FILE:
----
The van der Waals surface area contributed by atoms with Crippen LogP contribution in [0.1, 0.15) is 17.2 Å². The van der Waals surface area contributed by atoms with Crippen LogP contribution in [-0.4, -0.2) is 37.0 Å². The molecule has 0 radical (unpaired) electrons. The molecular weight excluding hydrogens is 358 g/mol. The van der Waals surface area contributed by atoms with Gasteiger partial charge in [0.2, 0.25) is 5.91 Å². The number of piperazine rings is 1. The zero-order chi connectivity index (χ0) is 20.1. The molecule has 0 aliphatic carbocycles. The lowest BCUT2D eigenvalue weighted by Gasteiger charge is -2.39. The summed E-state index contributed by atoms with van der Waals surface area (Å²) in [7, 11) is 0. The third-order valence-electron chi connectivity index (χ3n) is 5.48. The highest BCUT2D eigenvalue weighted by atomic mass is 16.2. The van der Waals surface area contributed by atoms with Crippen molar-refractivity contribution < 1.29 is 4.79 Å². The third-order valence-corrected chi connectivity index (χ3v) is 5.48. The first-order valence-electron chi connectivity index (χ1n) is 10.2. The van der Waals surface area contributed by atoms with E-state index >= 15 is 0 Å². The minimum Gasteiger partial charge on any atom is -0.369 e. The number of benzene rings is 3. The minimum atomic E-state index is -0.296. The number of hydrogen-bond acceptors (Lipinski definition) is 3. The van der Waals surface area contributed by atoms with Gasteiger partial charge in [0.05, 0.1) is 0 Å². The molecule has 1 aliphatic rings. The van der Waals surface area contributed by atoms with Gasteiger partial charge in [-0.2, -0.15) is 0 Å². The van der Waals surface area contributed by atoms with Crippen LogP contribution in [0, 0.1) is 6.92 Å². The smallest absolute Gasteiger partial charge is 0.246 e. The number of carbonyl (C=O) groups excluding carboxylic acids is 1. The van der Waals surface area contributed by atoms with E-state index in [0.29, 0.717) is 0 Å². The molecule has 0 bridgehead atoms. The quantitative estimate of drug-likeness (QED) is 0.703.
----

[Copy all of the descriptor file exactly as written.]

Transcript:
The van der Waals surface area contributed by atoms with Crippen LogP contribution in [0.1, 0.15) is 17.2 Å². The van der Waals surface area contributed by atoms with Crippen LogP contribution in [-0.4, -0.2) is 37.0 Å². The molecule has 0 radical (unpaired) electrons. The molecular weight excluding hydrogens is 358 g/mol. The van der Waals surface area contributed by atoms with Gasteiger partial charge in [0.2, 0.25) is 5.91 Å². The number of piperazine rings is 1. The zero-order chi connectivity index (χ0) is 20.1. The molecule has 0 aliphatic carbocycles. The lowest BCUT2D eigenvalue weighted by Gasteiger charge is -2.39. The summed E-state index contributed by atoms with van der Waals surface area (Å²) in [7, 11) is 0. The third-order valence-electron chi connectivity index (χ3n) is 5.48. The highest BCUT2D eigenvalue weighted by atomic mass is 16.2. The van der Waals surface area contributed by atoms with Crippen molar-refractivity contribution < 1.29 is 4.79 Å². The third-order valence-corrected chi connectivity index (χ3v) is 5.48. The first-order valence-electron chi connectivity index (χ1n) is 10.2. The van der Waals surface area contributed by atoms with E-state index >= 15 is 0 Å². The minimum Gasteiger partial charge on any atom is -0.369 e. The number of benzene rings is 3. The minimum atomic E-state index is -0.296. The number of hydrogen-bond acceptors (Lipinski definition) is 3. The van der Waals surface area contributed by atoms with Gasteiger partial charge in [0.05, 0.1) is 0 Å². The molecule has 1 aliphatic rings. The van der Waals surface area contributed by atoms with Gasteiger partial charge in [-0.2, -0.15) is 0 Å². The van der Waals surface area contributed by atoms with Crippen LogP contribution in [0, 0.1) is 6.92 Å². The smallest absolute Gasteiger partial charge is 0.246 e. The number of carbonyl (C=O) groups excluding carboxylic acids is 1. The van der Waals surface area contributed by atoms with E-state index in [0.29, 0.717) is 0 Å². The molecule has 0 bridgehead atoms. The quantitative estimate of drug-likeness (QED) is 0.703.